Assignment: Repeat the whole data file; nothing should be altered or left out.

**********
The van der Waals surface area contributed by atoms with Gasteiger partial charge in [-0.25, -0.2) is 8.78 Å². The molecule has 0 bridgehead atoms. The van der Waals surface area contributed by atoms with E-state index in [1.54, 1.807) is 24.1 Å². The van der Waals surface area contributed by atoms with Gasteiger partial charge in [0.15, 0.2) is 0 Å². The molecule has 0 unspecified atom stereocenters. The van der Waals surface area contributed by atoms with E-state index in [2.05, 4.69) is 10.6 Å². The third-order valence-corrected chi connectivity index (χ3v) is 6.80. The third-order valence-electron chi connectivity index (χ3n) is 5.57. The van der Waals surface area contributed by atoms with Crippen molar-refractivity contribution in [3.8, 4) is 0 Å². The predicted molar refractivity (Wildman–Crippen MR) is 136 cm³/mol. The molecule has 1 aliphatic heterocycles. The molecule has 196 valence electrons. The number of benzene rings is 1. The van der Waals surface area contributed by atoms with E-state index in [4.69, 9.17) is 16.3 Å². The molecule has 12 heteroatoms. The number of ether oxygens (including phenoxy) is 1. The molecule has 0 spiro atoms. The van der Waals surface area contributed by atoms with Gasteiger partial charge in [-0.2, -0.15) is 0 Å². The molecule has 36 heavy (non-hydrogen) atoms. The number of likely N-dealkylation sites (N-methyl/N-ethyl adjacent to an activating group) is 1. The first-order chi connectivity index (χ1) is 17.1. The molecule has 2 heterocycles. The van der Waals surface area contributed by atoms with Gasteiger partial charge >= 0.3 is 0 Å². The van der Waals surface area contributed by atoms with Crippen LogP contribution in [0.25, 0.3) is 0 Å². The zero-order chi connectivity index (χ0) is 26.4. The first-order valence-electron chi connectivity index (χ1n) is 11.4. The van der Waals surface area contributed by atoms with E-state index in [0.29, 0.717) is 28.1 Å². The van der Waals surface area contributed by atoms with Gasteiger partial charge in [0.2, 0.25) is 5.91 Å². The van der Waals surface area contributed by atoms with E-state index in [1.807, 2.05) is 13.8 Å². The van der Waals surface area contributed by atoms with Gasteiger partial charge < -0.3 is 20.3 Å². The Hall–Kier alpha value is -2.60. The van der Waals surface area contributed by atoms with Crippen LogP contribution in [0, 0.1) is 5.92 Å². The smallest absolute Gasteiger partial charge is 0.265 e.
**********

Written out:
The van der Waals surface area contributed by atoms with Gasteiger partial charge in [-0.25, -0.2) is 8.78 Å². The molecule has 0 bridgehead atoms. The van der Waals surface area contributed by atoms with E-state index in [1.54, 1.807) is 24.1 Å². The van der Waals surface area contributed by atoms with Gasteiger partial charge in [0.15, 0.2) is 0 Å². The molecule has 0 unspecified atom stereocenters. The van der Waals surface area contributed by atoms with E-state index in [2.05, 4.69) is 10.6 Å². The third-order valence-corrected chi connectivity index (χ3v) is 6.80. The third-order valence-electron chi connectivity index (χ3n) is 5.57. The van der Waals surface area contributed by atoms with Crippen molar-refractivity contribution in [3.8, 4) is 0 Å². The predicted molar refractivity (Wildman–Crippen MR) is 136 cm³/mol. The molecule has 1 aliphatic heterocycles. The molecule has 196 valence electrons. The number of benzene rings is 1. The van der Waals surface area contributed by atoms with E-state index in [4.69, 9.17) is 16.3 Å². The molecule has 12 heteroatoms. The number of ether oxygens (including phenoxy) is 1. The molecule has 0 spiro atoms. The van der Waals surface area contributed by atoms with Gasteiger partial charge in [-0.2, -0.15) is 0 Å². The molecule has 36 heavy (non-hydrogen) atoms. The number of likely N-dealkylation sites (N-methyl/N-ethyl adjacent to an activating group) is 1. The first-order chi connectivity index (χ1) is 17.1. The molecule has 2 heterocycles. The van der Waals surface area contributed by atoms with Gasteiger partial charge >= 0.3 is 0 Å². The van der Waals surface area contributed by atoms with Crippen LogP contribution in [0.25, 0.3) is 0 Å². The zero-order chi connectivity index (χ0) is 26.4. The first-order valence-electron chi connectivity index (χ1n) is 11.4. The van der Waals surface area contributed by atoms with E-state index in [0.29, 0.717) is 28.1 Å². The van der Waals surface area contributed by atoms with Gasteiger partial charge in [0.2, 0.25) is 5.91 Å². The van der Waals surface area contributed by atoms with E-state index in [1.807, 2.05) is 13.8 Å². The van der Waals surface area contributed by atoms with Gasteiger partial charge < -0.3 is 20.3 Å². The Hall–Kier alpha value is -2.60. The van der Waals surface area contributed by atoms with Crippen LogP contribution in [0, 0.1) is 5.92 Å². The smallest absolute Gasteiger partial charge is 0.265 e.